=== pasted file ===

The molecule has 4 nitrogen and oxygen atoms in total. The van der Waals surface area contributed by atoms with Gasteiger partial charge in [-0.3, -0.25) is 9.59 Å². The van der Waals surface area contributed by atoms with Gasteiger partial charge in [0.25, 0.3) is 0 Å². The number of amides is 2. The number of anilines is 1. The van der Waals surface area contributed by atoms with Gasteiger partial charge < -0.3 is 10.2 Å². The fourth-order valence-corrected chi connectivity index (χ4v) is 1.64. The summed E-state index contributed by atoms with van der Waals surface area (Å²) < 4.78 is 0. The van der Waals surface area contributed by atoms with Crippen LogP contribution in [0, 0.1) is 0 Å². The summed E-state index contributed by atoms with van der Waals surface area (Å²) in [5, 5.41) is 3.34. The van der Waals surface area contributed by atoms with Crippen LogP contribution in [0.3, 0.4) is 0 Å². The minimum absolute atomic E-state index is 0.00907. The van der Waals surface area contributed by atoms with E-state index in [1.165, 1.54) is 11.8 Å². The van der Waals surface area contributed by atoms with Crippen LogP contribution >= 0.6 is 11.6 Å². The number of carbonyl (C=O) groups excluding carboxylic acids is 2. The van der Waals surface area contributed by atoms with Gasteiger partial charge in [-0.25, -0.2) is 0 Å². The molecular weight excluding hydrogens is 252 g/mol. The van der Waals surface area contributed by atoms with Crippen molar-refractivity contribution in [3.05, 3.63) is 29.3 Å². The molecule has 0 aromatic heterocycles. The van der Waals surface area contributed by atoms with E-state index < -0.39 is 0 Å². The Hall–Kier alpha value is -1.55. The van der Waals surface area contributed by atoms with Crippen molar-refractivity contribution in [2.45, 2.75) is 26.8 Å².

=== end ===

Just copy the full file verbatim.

The molecule has 4 nitrogen and oxygen atoms in total. The van der Waals surface area contributed by atoms with Gasteiger partial charge in [-0.3, -0.25) is 9.59 Å². The van der Waals surface area contributed by atoms with Gasteiger partial charge in [0.25, 0.3) is 0 Å². The number of amides is 2. The number of anilines is 1. The van der Waals surface area contributed by atoms with Gasteiger partial charge < -0.3 is 10.2 Å². The fourth-order valence-corrected chi connectivity index (χ4v) is 1.64. The summed E-state index contributed by atoms with van der Waals surface area (Å²) < 4.78 is 0. The van der Waals surface area contributed by atoms with Crippen LogP contribution in [0, 0.1) is 0 Å². The summed E-state index contributed by atoms with van der Waals surface area (Å²) in [5, 5.41) is 3.34. The van der Waals surface area contributed by atoms with Crippen LogP contribution in [0.3, 0.4) is 0 Å². The minimum absolute atomic E-state index is 0.00907. The van der Waals surface area contributed by atoms with E-state index in [1.165, 1.54) is 11.8 Å². The van der Waals surface area contributed by atoms with Crippen LogP contribution >= 0.6 is 11.6 Å². The number of carbonyl (C=O) groups excluding carboxylic acids is 2. The van der Waals surface area contributed by atoms with Gasteiger partial charge in [-0.25, -0.2) is 0 Å². The molecular weight excluding hydrogens is 252 g/mol. The van der Waals surface area contributed by atoms with Crippen molar-refractivity contribution in [3.05, 3.63) is 29.3 Å². The molecule has 0 aromatic heterocycles. The van der Waals surface area contributed by atoms with E-state index < -0.39 is 0 Å². The Hall–Kier alpha value is -1.55. The van der Waals surface area contributed by atoms with Crippen molar-refractivity contribution in [2.45, 2.75) is 26.8 Å².